Mommy, why is the sky ... that funny color?
Dear Word Detective: I've learned that "sooth" meant "truth." However, a friend from Germany told me that there was an ancient practice of reading fortunes in soot. Could that also contribute to the word "soothsayer?" --Marsha.
Reading fortunes in soot? Are you sure your friend wasn't actually from New Jersey? (Save your outrage, Garden State fans. I was born there.) Actually, if you're looking for fortunes in soot, my current abode of Ohio is a good (or bad) bet. Ohio power companies are currently being sued by much of the northeastern US for turning their curtains unpleasant colors.
"Soothsayer," meaning a fortune teller or psychic, is the only surviving instance of "sooth" in common usage, and there is no connection between "sooth" and "soot." "Soot" actually derives from an ancient Indo-European root meaning "to sit" which also gave us "settle" and "sit." By the time "soot" appeared in English around 725 it was used to mean specifically the fine black particles resulting from the combustion of carbon-based fuels such as coal, wood or oil.
"Sooth" is also an ancient word, first appearing in Old English and derived from an Indo-European root meaning "to be." The original English meaning of "sooth" was "truth" ("what is"), and when "soothsayer" first appeared around 1340 it simply meant "one who tells the truth." This "truth" meaning of "sooth" was also found in the now obsolete (except in historical dramas) "forsooth," which simply meant "in truth" or, as we might say today, "Really!" or "Honest!"
Although "soothsayer" originally meant just "truth-teller," by the late 14th century it had acquired the more particular modern meaning of "one who tells the truth about the future," i.e., a psychic or seer.
Interestingly, "sooth" meaning "truth" also lives on in our modern verb "to soothe," meaning to mollify or calm. Around 950 "to soothe" meant to prove something to be true, but by the 16th century it had come to mean to support another person's side of a dispute and approve of and encourage their actions. And by the 17th century, "soothe" had come to mean calming and comforting a person or animal by smoothing out problems or conflicts.
Dear Word Detective: I have always known the term "Greenwich Mean Time," apparently now supplanted by "Coordinated Universal Time," abbreviated "UTC." Of course, one wonders why it is not abbreviated "CUT," but I'm assuming that making an acronym that is an unrelated word might be distasteful, and that French word order probably has something to do with it. From military and defense industry exposure, today I more often hear the term "Zulu," meaning pretty much the same thing as "UTC" or "GMT." Where did that term come from? It doesn't look like an acronym to me. -- Don Platt, St. Charles, MO.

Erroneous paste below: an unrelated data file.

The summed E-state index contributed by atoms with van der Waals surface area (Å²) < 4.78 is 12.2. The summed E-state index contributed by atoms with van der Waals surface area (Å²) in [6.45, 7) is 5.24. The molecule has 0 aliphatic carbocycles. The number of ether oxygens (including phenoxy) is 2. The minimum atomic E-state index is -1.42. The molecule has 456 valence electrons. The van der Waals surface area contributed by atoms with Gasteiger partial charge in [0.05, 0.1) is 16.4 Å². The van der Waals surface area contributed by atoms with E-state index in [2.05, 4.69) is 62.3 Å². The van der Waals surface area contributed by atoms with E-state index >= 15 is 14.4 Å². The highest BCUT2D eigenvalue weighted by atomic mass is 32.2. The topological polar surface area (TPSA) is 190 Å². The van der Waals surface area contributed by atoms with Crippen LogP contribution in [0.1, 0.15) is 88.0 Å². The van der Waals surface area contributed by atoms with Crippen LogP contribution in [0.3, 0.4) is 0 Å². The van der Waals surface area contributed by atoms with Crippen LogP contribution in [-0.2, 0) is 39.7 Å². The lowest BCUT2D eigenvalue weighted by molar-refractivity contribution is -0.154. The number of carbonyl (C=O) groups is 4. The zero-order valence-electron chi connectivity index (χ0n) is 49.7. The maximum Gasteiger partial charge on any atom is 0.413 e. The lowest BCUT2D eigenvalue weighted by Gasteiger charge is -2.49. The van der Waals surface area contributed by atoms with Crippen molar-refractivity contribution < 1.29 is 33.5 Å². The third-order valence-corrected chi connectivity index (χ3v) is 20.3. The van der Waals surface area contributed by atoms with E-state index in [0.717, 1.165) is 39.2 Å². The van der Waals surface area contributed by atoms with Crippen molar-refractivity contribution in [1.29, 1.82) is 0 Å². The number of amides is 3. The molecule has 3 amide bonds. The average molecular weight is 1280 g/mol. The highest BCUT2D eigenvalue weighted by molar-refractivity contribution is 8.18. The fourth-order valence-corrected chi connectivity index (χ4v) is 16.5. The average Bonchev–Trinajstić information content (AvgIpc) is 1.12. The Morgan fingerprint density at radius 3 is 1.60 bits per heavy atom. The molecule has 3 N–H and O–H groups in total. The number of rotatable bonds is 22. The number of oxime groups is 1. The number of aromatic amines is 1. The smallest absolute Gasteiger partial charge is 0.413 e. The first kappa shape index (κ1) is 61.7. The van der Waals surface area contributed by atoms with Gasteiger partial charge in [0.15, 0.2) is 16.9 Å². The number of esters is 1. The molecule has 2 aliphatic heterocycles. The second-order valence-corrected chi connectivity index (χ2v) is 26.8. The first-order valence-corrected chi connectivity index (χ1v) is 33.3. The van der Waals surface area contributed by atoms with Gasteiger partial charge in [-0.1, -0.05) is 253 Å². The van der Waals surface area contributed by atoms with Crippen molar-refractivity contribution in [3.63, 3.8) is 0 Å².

This question is a follow-up to my column a while back, which mentioned Greenwich Mean Time in the course of explaining that the phrase "on the ball" did not, in fact, derive from a big red ball that drops from a tower at Greenwich Observatory in England every day at 1 p.m. ("On the ball" actually comes from baseball.) Greenwich Mean Time (time at the Prime Meridian, which passes through Greenwich) is today more properly known as UTC, which are indeed the initials of the French equivalent of Coordinated Universal Time, French being considered the international language of diplomacy by the UN.
To explain "Zulu" time, we must explain "Z time," which was developed by Nathaniel Bowditch, an 18th century sea captain and author of "The American Practical Navigator," still considered an essential textbook on sea navigation. In the course of developing a system by which naval navigators could record events in the local time wherever they were, Bowditch realized that since there are 24 hours in a day and 360 degrees around the earth, each 15 degrees change in longitude represented an hour's difference in local time. Thus was the notion of time zones born, and Bowditch designated them with letters, marching East from Greenwich, through the International Date Line (180 degrees longitude), and back to England as he neared the end of the alphabet. It's a bit more complicated than I can explain here (among other things, the International Date Line zone got two separate letter designators, and Bowditch skipped the letter "J" for some reason), but Greenwich itself ended up being designated the center of the "Z" zone. Voila, Greenwich Mean Time became "Z time," and sailors have referred to it as such ever since. You can read a far more complete account of Bowditch and "Z time" at http://www.maybeck.com/ztime.
From "Z time" to "zulu" is a much simpler jump. "Zulu" is simply the letter "Z" rendered in the NATO phonetic alphabet used by the military and air traffic controllers ("Alpha, Bravo, Charlie, Delta, Echo, Foxtrot," etc.) for clarity in radio transmissions.
Dear Word Detective: While explaining that I didn't have to throw darts last night despite the fact that I play darts in a league every week, one of the girls at work asked what I meant when I said "we had the bye this week." I could explain that it just meant we sit out this week - don't have to play (because there are five teams and only two dart boards) - but had no answer when she asked why they call it a "bye." Can you tell us how this use of the word evolved? In a way, I'm glad she asked, since I've often wondered the same thing myself! -- Annette Pepple.